Our own section was pretty full, but it seemed as if, like us, our neighbors hadn’t paid a high price for their tickets.  They just ended up with them somehow.  It was more than abundantly clear that a few of them did not have a lot of interest in baseball.  A row of teenage girls behind us paid absolutely no attention to the game.  And I’m not saying that a few loudmouths in our particular area are typical of the ones who sit there every night, but there were several independently existing prosperous young men who were outraged (that’s the only word to describe it) when Jose Reyes made an error.  They shouted profane abuse at him when he came back to the dugout, abuse that he and all the little kids in the row behind the dugout could hear.   One of them said, after David Wright struck out, “This is unbelievable!  He can’t get around on an 88 mph fastball!”  I hadn’t thought about hitting and pitching in this way before, but apparently some fans believe that good hitters are hitters who can hit all balls thrown under certain specific speeds. 

I know that there are idiots and uninvolved fans at every level.  But am I wrong to think that people sitting in the most coveted seats in a stadium might be people who are particularly knowledgeable about baseball, who enjoy it deeply, and are more involved in it than an average person?  This is what was weirdest, I think, about sitting in the expensive seats.  You were really close to the players.  You were where everyone would want to be.  And with all the empty seats and with a few clueless fans in the seats that weren’t empty, you didn’t really feel that you were right in the thick of New York Mets baseball.  It’ll be fine with me to have to go back upstairs.  In the meantime, I think they should do something about the empty seats.  I know that they don’t want to lower the prices because the people who bought them first will feel ripped off (they’re not ripped off now?).  So why don’t they give the empty seats to veterans, or to families of New York area police and firefighters killed or injured in the line of duty, or to families of people who died on 9/11?  Then no one would have the right to complain, it would make the Mets look good, and the center of the stadium will have some life.  Next year, they can sell all the seats in the stadium at prices that are more appropriate to the new economy.  One of the continuing problems with Citi Field and the new Yankee Stadium is that they are already dated, in terms of their price structure and their socioeconomic architecture.  They were planned when there still were hundreds of thousands of people in New York for whom money had no value. 

I enjoyed watching Johan Santana pitching beautifully in spite of not having his velocity or his magical change-up.  He is sublime.  Lowe was fun to watch too.  The baseball game was fascinating through seven innings.  Then it went to hell.  But still, the Mets had won seven in a row going into the game.  There was no reason to despair, just as there is no reason to believe that they are invincible.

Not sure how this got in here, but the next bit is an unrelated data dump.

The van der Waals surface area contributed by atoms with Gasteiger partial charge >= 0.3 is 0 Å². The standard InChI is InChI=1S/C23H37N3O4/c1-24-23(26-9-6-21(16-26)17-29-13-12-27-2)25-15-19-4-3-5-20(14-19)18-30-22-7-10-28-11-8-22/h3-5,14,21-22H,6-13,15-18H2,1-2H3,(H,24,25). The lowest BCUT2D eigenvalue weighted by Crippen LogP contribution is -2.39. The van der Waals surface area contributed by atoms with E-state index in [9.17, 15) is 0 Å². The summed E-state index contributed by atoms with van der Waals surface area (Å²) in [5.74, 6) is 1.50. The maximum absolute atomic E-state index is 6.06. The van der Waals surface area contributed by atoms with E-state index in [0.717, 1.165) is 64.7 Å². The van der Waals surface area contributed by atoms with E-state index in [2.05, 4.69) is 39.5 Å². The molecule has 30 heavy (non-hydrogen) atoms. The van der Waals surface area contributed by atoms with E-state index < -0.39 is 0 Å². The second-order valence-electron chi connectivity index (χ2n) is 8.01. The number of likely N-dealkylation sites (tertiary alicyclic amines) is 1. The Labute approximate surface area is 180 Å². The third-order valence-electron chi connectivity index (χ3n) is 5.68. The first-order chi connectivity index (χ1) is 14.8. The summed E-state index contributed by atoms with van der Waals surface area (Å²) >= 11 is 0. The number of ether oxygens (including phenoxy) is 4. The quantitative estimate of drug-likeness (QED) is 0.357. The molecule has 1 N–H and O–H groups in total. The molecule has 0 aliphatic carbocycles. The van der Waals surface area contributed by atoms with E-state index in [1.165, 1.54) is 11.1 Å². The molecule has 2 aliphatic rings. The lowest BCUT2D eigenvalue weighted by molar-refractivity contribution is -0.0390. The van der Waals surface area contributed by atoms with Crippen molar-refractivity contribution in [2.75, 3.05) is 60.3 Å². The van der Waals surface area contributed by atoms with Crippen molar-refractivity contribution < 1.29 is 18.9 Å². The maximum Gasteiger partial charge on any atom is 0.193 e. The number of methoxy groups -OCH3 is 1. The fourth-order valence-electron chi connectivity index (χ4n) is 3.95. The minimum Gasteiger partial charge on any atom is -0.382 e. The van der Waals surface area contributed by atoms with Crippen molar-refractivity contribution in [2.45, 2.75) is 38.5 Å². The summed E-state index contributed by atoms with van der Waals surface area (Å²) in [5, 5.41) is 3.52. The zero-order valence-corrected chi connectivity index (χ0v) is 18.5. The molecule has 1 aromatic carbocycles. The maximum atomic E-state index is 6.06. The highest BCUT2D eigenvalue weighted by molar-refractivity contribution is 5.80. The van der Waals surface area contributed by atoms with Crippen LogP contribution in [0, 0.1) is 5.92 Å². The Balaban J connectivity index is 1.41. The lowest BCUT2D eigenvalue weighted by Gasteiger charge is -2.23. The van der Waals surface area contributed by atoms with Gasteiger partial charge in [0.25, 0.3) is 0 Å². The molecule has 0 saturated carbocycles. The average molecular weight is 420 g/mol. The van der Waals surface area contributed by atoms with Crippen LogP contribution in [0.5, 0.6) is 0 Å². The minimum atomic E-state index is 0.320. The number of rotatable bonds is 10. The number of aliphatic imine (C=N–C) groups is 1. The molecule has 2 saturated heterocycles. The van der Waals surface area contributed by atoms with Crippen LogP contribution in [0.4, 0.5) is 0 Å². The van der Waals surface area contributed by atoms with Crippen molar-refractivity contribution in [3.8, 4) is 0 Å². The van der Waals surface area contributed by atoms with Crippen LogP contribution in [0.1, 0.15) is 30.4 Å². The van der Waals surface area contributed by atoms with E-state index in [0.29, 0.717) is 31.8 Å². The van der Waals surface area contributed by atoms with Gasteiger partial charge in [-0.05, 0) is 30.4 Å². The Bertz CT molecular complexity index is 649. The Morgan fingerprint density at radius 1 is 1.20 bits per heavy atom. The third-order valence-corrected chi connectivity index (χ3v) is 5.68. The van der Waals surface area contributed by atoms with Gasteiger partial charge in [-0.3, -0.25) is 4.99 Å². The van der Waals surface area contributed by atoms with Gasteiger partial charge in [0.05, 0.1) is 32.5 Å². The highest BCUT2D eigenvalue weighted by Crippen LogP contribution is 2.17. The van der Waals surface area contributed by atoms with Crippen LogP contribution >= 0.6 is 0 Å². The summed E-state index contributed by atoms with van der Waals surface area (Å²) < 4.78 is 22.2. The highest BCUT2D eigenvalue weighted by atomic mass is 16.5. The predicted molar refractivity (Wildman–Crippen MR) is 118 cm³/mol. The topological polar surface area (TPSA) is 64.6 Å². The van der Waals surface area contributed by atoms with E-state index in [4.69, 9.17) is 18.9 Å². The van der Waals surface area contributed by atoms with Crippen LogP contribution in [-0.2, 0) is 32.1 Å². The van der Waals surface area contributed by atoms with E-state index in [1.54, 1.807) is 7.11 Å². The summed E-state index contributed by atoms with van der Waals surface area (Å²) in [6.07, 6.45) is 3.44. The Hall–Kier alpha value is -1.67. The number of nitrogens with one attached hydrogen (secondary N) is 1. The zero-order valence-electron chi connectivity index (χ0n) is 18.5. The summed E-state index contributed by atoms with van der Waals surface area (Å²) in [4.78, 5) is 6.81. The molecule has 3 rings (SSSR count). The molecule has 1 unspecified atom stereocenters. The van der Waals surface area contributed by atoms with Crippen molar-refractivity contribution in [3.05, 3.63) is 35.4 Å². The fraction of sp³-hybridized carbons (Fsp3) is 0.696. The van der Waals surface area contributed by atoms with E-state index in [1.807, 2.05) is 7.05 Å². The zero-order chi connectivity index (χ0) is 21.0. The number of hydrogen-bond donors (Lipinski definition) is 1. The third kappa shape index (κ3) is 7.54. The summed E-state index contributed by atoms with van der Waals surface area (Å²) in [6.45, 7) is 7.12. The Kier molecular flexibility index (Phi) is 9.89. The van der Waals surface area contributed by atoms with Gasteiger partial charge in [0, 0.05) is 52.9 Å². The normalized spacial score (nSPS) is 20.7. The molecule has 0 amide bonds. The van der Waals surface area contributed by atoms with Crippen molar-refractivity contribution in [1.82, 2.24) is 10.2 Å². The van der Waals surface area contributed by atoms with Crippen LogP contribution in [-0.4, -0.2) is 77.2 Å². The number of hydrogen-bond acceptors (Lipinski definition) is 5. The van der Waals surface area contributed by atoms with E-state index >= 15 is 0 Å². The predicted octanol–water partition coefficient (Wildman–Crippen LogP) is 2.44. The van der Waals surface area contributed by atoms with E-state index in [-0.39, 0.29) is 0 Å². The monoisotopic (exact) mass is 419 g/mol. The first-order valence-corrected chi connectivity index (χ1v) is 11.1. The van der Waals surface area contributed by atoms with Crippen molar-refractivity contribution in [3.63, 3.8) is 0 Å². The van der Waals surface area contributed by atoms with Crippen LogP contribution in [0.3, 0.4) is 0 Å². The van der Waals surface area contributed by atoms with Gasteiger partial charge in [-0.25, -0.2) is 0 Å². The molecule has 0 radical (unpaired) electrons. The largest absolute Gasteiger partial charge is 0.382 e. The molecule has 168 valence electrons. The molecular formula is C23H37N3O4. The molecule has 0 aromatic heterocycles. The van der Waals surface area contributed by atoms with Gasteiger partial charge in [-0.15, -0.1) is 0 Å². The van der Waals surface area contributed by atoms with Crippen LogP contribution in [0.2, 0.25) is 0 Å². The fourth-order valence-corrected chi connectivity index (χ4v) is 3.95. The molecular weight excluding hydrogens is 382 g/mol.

I like Citi Field more every time I go to it.  But I still have to get used to it.  And I continue to hope that the economy, and the Mets, will change it so that it will be easier for me to feel at home in it, as I always felt at home in Shea. 


Finding the Fire

Friday, May 8th, 2009

“Dana, you are the most optimistically optimistic optimist I’ve ever known with regard to this team.”  Deb McIver of “The Good, Bad, and the Ugly … The Mets” in a comment on my blog, May 1.

On May 1, I posted a blog piece entitled “Calm Down,” in which I argued that Mets fans were losing faith in their team earlier than the team deserved.  In saying this, I was not being optimistic about the team.  I was saying that the degree of pessimism fans were feeling was premature, even if it was psychologically understandable. 

Since May 1, the Mets have won 5 games out of 6, moving above .500 and into second place, one-half game out of first. Would it be right for me to say that I told you so?  No.  It would be wrong, for the same reason it would be wrong, I think, to give up on the Mets because they had a weird April. 

Six games do not provide you with a big enough sample to tell you what is likely to happen over the next 135.  One of the glories of baseball is that, as we know, 145 games is not a big enough sample to give you an idea of what is likely to happen over the next 17.  But even if six games don’t have much predictive value, I think that these particular six games may have a kind of representative value. 

What I mean by this is that although I don’t have any clear sense of whether the Mets are going to win 100 games this season or 80, I do feel that I know that, as in the previous two seasons, there is going to be very little space between success and failure.  The Mets are a talented yet flawed team in a division of talented yet flawed teams.  If they win, they will have come very close to having lost.  If they lose, they will come close to having won. 

All of this is represented in these six games.  With the exception of the first game in Philadelphia, each of these games could easily have gone the other way.  The Mets really should have won the game they lost.  And each of the four games in their current winning streak looked at some point as if it was seriously considering turning into a demoralizing disaster. 

But none of them did.  And they didn’t because Beltran continues to rule, Wright is beginning to bust out, and Delgado is beginning to stir.  Pelfrey, Hernandez, and Maine are settling down, Johan Santana looks as if he may genuinely be as good as any pitcher who has ever worn a Mets uniform, Putz is showing himself to be generally very reliable, and Frankie Rodriguez is terrific.  When you add to this the fact that Atlanta and Florida aren’t scaring anybody and the Phillies, for all of their offense and grit, have a starting staff with an ERA of 6.58, you might reasonably conclude that the season isn’t exactly over for the Mets.